For more than a century, the United States took the lead in organizing responses to international environmental problems. The long list of environmental agreements spearheaded by the United States extends from early treaties with Canada and Mexico on boundary waters and migratory birds to global agreements restricting trade in endangered species and protecting against ozone depletion. In the last two decades, however, U.S. environmental leadership has faltered.
The best-known example is the lack of an effective response to climate change, underscored by the U.S. decision not to join the Kyoto Protocol. But the attention climate change receives should not obscure the fact that the United States has also failed to join a large and growing number of treaties directed at other environmental threats, including marine pollution, the loss of biological diversity, persistent organic pollutants, and trade in toxic substances.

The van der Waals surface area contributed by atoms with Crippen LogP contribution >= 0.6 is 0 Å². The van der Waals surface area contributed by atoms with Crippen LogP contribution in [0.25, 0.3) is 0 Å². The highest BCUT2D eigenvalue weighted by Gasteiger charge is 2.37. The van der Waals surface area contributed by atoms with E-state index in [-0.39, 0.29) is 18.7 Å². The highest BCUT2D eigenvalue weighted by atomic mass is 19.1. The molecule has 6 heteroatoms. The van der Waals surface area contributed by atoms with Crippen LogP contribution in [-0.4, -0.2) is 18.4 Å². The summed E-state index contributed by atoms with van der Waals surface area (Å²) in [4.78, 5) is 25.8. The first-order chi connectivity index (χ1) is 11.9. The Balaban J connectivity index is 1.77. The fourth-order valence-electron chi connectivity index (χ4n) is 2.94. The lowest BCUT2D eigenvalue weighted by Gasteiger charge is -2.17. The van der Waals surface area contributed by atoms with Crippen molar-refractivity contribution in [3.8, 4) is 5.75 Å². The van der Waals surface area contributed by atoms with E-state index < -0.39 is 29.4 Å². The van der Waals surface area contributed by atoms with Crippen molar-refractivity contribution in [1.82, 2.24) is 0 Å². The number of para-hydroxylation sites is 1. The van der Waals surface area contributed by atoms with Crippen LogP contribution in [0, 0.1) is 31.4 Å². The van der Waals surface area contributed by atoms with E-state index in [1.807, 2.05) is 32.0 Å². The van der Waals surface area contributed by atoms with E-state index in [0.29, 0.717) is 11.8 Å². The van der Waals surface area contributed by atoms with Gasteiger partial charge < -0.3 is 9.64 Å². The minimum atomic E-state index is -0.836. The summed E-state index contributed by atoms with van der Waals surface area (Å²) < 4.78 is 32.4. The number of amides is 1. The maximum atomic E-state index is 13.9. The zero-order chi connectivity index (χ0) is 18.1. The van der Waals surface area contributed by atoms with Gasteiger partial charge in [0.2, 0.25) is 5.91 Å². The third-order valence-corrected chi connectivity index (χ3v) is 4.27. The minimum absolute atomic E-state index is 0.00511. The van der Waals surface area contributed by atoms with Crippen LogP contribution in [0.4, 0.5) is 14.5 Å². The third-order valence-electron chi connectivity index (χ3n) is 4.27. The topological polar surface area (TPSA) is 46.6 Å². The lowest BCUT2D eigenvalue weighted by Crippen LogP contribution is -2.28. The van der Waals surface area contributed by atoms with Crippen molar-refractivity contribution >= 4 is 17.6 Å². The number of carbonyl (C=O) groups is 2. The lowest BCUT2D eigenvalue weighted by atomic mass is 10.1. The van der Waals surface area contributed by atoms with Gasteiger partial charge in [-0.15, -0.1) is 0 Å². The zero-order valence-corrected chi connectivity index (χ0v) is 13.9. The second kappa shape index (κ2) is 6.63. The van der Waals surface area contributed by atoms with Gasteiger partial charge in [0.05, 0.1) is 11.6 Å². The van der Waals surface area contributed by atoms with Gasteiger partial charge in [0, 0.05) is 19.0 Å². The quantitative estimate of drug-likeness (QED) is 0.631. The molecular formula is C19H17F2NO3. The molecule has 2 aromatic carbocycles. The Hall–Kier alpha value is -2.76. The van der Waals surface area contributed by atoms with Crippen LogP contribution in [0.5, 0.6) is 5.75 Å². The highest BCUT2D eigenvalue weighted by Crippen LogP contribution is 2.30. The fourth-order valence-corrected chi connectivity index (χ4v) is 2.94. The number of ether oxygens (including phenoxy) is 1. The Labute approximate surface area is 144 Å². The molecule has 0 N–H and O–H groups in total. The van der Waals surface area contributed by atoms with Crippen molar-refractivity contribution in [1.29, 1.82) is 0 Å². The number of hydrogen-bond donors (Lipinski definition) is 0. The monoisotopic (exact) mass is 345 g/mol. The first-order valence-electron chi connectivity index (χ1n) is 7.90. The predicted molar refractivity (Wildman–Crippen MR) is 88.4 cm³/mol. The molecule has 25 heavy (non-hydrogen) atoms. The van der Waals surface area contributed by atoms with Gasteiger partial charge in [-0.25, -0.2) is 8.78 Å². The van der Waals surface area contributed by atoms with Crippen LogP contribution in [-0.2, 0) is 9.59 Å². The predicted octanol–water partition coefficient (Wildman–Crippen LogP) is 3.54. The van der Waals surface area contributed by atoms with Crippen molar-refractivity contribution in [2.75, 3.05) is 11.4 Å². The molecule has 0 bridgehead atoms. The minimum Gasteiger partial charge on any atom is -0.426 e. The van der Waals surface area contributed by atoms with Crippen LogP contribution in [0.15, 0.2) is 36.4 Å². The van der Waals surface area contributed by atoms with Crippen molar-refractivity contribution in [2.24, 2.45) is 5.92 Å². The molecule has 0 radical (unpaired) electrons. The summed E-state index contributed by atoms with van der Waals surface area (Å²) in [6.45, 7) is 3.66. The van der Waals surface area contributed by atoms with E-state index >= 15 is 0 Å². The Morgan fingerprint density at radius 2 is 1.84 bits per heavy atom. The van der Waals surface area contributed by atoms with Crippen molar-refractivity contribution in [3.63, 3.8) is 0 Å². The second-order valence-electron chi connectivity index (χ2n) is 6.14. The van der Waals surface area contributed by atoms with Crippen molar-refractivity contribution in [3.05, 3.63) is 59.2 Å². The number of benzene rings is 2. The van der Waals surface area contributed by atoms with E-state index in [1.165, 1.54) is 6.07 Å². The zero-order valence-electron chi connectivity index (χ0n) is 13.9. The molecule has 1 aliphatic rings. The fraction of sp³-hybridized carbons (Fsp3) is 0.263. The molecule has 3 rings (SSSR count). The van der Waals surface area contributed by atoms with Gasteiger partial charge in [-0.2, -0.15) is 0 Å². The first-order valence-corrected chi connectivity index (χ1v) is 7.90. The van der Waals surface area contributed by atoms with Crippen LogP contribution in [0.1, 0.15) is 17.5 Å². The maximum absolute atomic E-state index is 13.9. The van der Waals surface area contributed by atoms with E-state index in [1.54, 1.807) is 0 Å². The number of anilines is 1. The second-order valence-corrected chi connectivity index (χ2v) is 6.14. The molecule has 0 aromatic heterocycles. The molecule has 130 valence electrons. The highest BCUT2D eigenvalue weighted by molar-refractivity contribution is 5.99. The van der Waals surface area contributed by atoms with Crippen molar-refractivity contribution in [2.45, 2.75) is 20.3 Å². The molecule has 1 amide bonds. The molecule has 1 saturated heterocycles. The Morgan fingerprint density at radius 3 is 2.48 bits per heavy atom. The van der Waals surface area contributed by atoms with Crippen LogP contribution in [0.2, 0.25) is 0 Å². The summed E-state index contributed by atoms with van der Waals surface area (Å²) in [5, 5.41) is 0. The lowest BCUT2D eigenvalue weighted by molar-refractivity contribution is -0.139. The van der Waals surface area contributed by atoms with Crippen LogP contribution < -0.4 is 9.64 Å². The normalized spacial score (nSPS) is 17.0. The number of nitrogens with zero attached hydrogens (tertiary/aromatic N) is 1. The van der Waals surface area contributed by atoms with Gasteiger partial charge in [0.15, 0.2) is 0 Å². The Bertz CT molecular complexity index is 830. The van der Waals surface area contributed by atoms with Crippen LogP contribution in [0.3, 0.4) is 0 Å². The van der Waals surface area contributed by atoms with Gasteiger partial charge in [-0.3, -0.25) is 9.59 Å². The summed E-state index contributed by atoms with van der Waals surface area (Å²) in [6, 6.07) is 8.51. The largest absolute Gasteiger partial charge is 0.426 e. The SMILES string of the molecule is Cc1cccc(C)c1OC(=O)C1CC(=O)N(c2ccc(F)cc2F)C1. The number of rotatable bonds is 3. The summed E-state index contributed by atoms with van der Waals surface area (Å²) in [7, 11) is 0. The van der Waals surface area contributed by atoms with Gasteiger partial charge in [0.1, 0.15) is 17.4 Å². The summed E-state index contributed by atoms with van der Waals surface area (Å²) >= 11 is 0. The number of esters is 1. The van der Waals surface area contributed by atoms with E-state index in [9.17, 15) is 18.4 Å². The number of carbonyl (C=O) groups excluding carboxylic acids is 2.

Today the Center for Progressive Reform publishes Reclaiming Global Environmental Leadership: Why the United States Should Ratify Ten Pending Environmental Treaties. My co-authors and I show the importance of ten treaties and urge the Obama Administration and Congress to work together to ratify them. Unlike the Kyoto Protocol, these treaties do not generally raise difficult partisan issues. They were all negotiated with substantial U.S. input, and they all provide clear benefits to the United States – or they would if only the United States belonged to them.